Wine Wisdom columnist Chris Dillman says the Falanghina option is summer sipping at its best.
Although not well known in this country, Falanghina is grown extensively in its native Italy.
This ancient varietal has a fondness for the volcanic soils of Italy's sunny south. The fact that its range of cultivation surrounds tourist hotspots like Naples and the Amalfi Coast means it's the table wine of many tourists, whether they're familiar with the name or not.
The Cantina del Taburno is a quality-minded co-op that rewards growers for quality rather than quantity. This allows them to keep prices low and both quantity and quality high.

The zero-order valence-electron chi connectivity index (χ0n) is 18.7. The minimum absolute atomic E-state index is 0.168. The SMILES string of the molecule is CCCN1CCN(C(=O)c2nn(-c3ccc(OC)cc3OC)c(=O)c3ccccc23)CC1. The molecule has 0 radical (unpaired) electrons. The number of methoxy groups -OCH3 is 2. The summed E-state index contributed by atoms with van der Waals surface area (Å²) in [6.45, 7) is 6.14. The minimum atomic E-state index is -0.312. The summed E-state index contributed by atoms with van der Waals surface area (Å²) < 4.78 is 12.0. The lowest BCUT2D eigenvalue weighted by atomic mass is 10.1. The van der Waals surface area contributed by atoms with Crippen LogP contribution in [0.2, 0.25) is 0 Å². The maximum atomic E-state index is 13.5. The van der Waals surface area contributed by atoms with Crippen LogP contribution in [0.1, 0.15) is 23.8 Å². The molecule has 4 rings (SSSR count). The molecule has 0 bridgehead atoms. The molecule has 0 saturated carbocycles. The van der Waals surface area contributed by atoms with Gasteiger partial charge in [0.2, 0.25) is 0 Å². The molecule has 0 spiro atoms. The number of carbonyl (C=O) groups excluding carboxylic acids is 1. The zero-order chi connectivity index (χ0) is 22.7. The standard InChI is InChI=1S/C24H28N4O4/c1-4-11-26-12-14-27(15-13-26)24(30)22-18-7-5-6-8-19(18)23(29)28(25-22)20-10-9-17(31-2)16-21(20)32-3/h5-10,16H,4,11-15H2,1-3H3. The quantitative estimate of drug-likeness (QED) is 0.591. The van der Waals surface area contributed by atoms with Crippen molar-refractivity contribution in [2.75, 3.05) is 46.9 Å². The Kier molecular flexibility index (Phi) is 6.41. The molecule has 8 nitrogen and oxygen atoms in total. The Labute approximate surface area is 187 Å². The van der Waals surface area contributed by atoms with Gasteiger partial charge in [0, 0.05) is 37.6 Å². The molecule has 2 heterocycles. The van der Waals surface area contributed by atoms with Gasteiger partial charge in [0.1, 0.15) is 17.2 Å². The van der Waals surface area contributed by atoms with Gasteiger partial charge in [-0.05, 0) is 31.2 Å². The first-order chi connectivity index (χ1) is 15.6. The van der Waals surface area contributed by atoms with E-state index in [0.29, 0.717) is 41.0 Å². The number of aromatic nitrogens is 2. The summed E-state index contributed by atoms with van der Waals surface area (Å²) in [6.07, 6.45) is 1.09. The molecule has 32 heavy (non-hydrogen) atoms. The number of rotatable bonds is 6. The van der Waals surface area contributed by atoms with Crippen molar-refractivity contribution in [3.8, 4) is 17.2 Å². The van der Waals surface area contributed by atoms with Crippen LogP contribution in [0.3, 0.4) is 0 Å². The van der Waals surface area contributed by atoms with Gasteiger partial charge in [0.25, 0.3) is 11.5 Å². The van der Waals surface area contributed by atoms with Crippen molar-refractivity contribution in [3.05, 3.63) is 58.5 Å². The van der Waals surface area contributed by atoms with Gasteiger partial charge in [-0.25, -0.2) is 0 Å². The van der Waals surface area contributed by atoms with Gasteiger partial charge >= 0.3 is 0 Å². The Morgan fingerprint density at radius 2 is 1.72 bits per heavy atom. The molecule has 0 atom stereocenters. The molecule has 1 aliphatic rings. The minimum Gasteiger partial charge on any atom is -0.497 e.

So, what's the 2009 Falanghina like? Imagine Pinot Grigio with soul. The nose shows the southern warmth in its ripe citrus and tropical aromas. The plump pineapple, candied lemon and sweet orange that dominate the nose give way to tarter and crisper citrus fruit on the palate. It finishes dry, taut and palpably minerally. Its exotic intro might be more than a Pinot Grigio fan is used to, but its clean mineral finish should bring them back to a familiar place.
Although it's at home with a range of light summery foods, I most often find myself staring down an empty bottle before dinner's even close. This is summer sipping at its best.
It retails for $13.99 and is available locally at Vincenzo's and the Twisted Vine, among others. If your local store doesn't care it, they can order it for you from Vintner Select.
Chris Dillman, an advanced sommelier, is studying for his master sommelier designation. He now works at Sage American Bistro.